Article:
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HindustanTimes Sat,20 Sep 2014

World

Two Oz teenagers implicated in Indian student's murder
PTI
Melbourne, December 09, 2010
First Published: 13:01 IST(9/12/2010)
Last Updated: 13:03 IST(9/12/2010)

Ahead of the first death anniversary of Indian student, Nitin Garg, an Australian court sentenced an unidentified teenager to 18 months probation on Thursday. The minor reportedly was a witness and accesory to the stabbing incident that strained  ties between the two countries in January this year.

The 16 year old boy, who has not been named for legal reasons, pleaded guilty in the Supreme Court to being an accessory to the murder of 21 year old Garg in Cruickshank Park on January 2,2010 according to 'The Age'. The court was told that Garg was on his way to work at a nearby Hungry Jack's outlet when the two boys, both aged 15 at the time, noticed him walking past while speaking on his mobile phone. The prosecution said the accused told his friend, "that bloke's phone looks nice", which prompted him to allegedly approach Garg and  stab him in the abdomen.

Days after Garg's murder, police interviewed the boy who did not say anything about the incident. However, later during another  interview on April 26, the accused changed his story and told the police that he and his co-accused were in the Yarraville park on the night of the stabbing. His co-accused, also a 16-year-old boy, has already been charged with murder and is due to face a committal hearing in February next year.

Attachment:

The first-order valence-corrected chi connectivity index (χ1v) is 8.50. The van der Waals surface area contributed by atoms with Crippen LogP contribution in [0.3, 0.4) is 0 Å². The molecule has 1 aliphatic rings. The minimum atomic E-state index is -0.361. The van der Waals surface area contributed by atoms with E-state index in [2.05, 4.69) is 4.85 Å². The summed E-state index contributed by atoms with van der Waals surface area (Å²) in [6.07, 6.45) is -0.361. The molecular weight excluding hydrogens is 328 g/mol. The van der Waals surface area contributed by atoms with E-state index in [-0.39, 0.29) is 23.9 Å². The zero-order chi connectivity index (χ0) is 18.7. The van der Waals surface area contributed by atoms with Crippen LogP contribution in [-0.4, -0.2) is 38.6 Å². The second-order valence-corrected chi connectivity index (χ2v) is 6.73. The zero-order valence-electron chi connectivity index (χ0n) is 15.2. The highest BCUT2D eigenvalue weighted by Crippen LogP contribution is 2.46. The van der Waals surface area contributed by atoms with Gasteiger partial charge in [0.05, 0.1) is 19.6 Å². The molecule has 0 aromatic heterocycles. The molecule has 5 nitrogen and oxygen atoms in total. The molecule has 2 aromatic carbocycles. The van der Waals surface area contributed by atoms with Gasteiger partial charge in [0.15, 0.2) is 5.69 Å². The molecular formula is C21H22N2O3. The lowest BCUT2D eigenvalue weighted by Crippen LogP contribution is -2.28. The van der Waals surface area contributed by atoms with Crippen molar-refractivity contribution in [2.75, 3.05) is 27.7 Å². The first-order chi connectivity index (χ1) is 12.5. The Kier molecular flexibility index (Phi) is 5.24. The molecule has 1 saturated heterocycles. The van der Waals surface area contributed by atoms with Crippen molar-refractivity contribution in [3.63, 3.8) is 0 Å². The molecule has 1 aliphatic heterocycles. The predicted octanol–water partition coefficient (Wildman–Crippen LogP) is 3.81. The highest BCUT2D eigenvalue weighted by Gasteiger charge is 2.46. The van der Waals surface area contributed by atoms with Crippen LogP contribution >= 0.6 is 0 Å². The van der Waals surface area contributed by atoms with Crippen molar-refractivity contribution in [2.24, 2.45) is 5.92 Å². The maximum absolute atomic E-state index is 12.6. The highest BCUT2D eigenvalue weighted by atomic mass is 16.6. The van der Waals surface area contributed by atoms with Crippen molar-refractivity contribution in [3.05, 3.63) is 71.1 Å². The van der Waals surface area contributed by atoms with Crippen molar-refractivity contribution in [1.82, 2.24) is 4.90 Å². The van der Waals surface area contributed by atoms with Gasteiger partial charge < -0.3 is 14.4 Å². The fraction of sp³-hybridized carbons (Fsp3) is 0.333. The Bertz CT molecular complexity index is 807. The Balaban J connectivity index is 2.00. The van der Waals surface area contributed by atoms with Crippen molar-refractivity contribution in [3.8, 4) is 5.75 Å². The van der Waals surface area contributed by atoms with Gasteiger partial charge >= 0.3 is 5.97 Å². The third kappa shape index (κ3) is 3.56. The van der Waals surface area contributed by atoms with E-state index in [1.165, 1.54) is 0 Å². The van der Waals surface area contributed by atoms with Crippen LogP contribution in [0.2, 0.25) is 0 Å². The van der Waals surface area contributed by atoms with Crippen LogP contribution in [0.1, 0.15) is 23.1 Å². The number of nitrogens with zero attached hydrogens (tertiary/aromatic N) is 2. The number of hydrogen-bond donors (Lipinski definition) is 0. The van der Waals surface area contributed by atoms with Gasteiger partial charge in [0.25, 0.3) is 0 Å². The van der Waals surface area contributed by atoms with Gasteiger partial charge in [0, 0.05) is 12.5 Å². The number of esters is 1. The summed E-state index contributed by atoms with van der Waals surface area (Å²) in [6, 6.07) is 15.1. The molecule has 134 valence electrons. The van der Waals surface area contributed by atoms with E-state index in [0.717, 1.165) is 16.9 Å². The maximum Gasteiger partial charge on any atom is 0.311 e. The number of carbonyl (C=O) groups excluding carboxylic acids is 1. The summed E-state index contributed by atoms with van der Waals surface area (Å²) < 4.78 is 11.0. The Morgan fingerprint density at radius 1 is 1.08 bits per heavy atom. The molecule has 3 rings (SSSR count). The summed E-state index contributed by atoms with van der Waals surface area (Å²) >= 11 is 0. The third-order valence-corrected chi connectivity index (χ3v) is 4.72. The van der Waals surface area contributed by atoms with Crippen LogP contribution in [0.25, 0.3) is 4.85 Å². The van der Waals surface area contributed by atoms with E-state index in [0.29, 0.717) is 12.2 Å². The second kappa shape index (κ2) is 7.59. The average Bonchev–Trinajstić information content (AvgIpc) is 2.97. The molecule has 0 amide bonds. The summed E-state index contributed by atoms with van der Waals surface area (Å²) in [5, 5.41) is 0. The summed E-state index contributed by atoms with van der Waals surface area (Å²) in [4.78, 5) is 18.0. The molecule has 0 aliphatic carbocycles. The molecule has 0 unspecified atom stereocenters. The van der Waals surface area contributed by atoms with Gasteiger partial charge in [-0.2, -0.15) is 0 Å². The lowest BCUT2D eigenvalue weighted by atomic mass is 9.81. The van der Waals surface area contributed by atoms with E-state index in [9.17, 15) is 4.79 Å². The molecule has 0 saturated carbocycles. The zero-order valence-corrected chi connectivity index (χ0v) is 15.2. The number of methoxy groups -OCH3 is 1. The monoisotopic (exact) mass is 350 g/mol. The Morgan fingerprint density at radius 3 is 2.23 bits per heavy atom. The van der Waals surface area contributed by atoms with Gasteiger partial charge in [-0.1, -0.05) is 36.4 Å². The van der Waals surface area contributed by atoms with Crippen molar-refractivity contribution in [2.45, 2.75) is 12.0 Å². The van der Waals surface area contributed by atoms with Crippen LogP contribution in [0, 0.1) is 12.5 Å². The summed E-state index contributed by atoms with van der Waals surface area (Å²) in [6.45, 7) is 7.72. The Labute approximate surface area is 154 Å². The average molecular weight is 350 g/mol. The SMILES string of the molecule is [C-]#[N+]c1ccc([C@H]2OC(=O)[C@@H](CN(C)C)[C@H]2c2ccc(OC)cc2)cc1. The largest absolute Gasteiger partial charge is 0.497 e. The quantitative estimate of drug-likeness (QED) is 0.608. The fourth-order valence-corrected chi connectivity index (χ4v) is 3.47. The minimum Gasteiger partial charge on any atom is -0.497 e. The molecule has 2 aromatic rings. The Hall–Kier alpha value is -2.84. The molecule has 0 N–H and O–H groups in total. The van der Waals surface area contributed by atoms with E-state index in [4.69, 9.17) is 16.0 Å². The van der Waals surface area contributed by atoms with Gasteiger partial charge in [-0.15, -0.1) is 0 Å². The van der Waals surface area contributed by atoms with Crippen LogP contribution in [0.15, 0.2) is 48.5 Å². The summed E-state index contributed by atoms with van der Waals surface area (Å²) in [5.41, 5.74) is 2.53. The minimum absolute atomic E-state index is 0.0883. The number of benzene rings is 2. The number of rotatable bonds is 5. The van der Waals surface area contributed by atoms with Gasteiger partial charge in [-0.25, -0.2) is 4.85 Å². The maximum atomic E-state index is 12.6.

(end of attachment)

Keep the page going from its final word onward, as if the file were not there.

Phone records showed Garg tried to ring triple-0 for help immediately after he was stabbed but the accused yelled at him to "drop the phone" because he was scared he was calling the police. In April this year, the boy told a friend's father "he was going to tell him something he had never told anyone before" and admitted to being present during Garg's stabbing. The court heard that the man contacted police with the information.

The boy then agreed to wear a listening device to record a conversation with his co-accused in which the alleged murderer incriminated himself. The prosecution described the boy's co-operation as significant and said that a non-custodial sentence was an option for the court. Justice Paul Coghlan said the crime was serious but the boy's undertaking to give evidence against his co-accused meant the probation sentence was warranted. Coghlan said if the teenager had not pleaded guilty and not agreed to assist the prosecution of his co-accused, the 16-year-old would have spent two years in a youth justice centre.


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